חיפוש מתקדם
אוניברסיטת חיפה

Supervised by: Prof. Avraham Haim &  Dr. Asher Bar-Tal

 

The rapidly increasing size of livestock production facilities in combination with the ever growing use of chemical fertilizers increases the anthropogenic Green House Gases (GHG) emissions from agriculture. Today agriculture alone is taking a significant part of about 20% of the total anthropogenic GHGs emissions, of which the global bovine dairy sector contributes 4% of the total anthropogenic GHGs emissions. Being responsible for such a significant part of GHG emissions cattle growing farmers may be asked in the near future to reduce or mitigate these emissions. The manure management is becoming more-and-more a growing problem in livestock production facilities. The odor, pests and potential water and air pollution are issues that have to be addressed. In addition it is most important that the manure will be recognized AS a resource rather than a waste product (IPCC, 2007).

The most common housing system today in Israel consists of deep manure bedded packs that are being altered into "in sito" Cultivated Manure (ISCM). The ISCM form of housing can offer a reasonable solution to the welfare and environmental issue, e.g. the possible air and water pollution. We think that this housing system offers some solutions for the issues that influence cow welfare: housing system that offers comfortable, clean and dry bedding, and " in sito "

manure management that reduces gas and odor emissions.

According to past research the conditions that form in the ISCM e.g.- pH, temperature, DM, bacteria count and NH3 emission, might offer a suitable solution that agrees with cows welfare and reduce the greenhouse gases CH4 and N2O emissions. This method spares the need of additional bedding materials - hence less expenses. The cultivating system seems to initiate the compost process, and due to the daily routine, the process is kept aerobic and decreases CH4

and N2O emissions.

The hypothesis of the study- If cultivating the dairy farms bedding, made of cow's feces and urine, is aerating the bedding and drying it than it will decries the CH4 and N2O and increase the CO2 emission rates from the bedding and will improve animal's welfare.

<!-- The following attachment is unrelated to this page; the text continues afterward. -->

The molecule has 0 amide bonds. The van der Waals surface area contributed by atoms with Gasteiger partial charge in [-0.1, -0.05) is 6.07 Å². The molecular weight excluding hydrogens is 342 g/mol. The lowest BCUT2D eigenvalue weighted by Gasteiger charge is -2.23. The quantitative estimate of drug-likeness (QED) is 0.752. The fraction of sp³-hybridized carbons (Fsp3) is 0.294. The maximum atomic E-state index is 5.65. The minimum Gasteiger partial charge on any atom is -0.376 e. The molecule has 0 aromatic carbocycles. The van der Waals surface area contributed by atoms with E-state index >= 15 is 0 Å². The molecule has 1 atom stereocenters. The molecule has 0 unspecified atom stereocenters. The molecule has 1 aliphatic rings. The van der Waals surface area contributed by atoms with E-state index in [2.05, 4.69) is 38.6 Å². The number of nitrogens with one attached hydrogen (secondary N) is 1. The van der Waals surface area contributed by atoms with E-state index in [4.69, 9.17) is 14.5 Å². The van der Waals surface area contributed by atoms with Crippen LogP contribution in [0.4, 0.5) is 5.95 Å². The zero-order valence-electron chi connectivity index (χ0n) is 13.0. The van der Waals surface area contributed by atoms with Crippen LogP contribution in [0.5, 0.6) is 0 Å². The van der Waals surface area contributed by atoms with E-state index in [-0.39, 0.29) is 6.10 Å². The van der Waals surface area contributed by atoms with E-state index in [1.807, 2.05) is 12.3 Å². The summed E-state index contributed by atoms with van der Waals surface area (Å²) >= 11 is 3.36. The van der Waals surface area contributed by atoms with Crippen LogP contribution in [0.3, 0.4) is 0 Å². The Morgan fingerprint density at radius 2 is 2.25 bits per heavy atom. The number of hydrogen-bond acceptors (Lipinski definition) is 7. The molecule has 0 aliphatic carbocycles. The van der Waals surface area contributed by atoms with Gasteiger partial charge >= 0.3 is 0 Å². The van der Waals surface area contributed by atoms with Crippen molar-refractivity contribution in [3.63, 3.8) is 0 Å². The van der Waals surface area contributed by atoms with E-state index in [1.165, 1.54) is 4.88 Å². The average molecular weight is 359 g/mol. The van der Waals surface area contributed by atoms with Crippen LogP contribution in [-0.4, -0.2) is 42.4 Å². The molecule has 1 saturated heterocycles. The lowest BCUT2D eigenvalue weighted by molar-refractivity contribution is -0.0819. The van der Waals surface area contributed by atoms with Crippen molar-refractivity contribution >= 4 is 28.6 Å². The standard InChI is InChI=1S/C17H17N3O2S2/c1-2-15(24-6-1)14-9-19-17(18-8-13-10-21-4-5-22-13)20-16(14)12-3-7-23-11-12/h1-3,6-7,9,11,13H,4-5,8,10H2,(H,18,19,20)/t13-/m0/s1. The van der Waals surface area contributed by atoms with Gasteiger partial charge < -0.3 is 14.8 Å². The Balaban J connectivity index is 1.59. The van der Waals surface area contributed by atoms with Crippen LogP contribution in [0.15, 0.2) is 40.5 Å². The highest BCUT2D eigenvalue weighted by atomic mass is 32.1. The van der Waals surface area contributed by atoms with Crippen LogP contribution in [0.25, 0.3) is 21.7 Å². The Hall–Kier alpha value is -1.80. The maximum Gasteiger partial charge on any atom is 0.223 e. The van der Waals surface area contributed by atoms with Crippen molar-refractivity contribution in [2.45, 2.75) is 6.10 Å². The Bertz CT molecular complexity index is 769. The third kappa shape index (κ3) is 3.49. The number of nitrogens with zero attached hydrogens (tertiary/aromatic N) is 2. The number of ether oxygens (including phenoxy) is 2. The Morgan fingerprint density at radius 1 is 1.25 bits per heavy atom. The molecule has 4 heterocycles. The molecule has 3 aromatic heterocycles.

פותח על ידי קלירמאש פתרונות בע"מ -
הספר "אוצר וולקני"
אודות
תנאי שימוש
השפעת טיפול בקלטור על פליטת גזי חממה ממרבצים ברפת החלב בישראל

Supervised by: Prof. Avraham Haim &  Dr. Asher Bar-Tal

 

The rapidly increasing size of livestock production facilities in combination with the ever growing use of chemical fertilizers increases the anthropogenic Green House Gases (GHG) emissions from agriculture. Today agriculture alone is taking a significant part of about 20% of the total anthropogenic GHGs emissions, of which the global bovine dairy sector contributes 4% of the total anthropogenic GHGs emissions. Being responsible for such a significant part of GHG emissions cattle growing farmers may be asked in the near future to reduce or mitigate these emissions. The manure management is becoming more-and-more a growing problem in livestock production facilities. The odor, pests and potential water and air pollution are issues that have to be addressed. In addition it is most important that the manure will be recognized AS a resource rather than a waste product (IPCC, 2007).

The most common housing system today in Israel consists of deep manure bedded packs that are being altered into "in sito" Cultivated Manure (ISCM). The ISCM form of housing can offer a reasonable solution to the welfare and environmental issue, e.g. the possible air and water pollution. We think that this housing system offers some solutions for the issues that influence cow welfare: housing system that offers comfortable, clean and dry bedding, and " in sito "

manure management that reduces gas and odor emissions.

According to past research the conditions that form in the ISCM e.g.- pH, temperature, DM, bacteria count and NH3 emission, might offer a suitable solution that agrees with cows welfare and reduce the greenhouse gases CH4 and N2O emissions. This method spares the need of additional bedding materials - hence less expenses. The cultivating system seems to initiate the compost process, and due to the daily routine, the process is kept aerobic and decreases CH4

and N2O emissions.

The hypothesis of the study- If cultivating the dairy farms bedding, made of cow's feces and urine, is aerating the bedding and drying it than it will decries the CH4 and N2O and increase the CO2 emission rates from the bedding and will improve animal's welfare.

 

 

 

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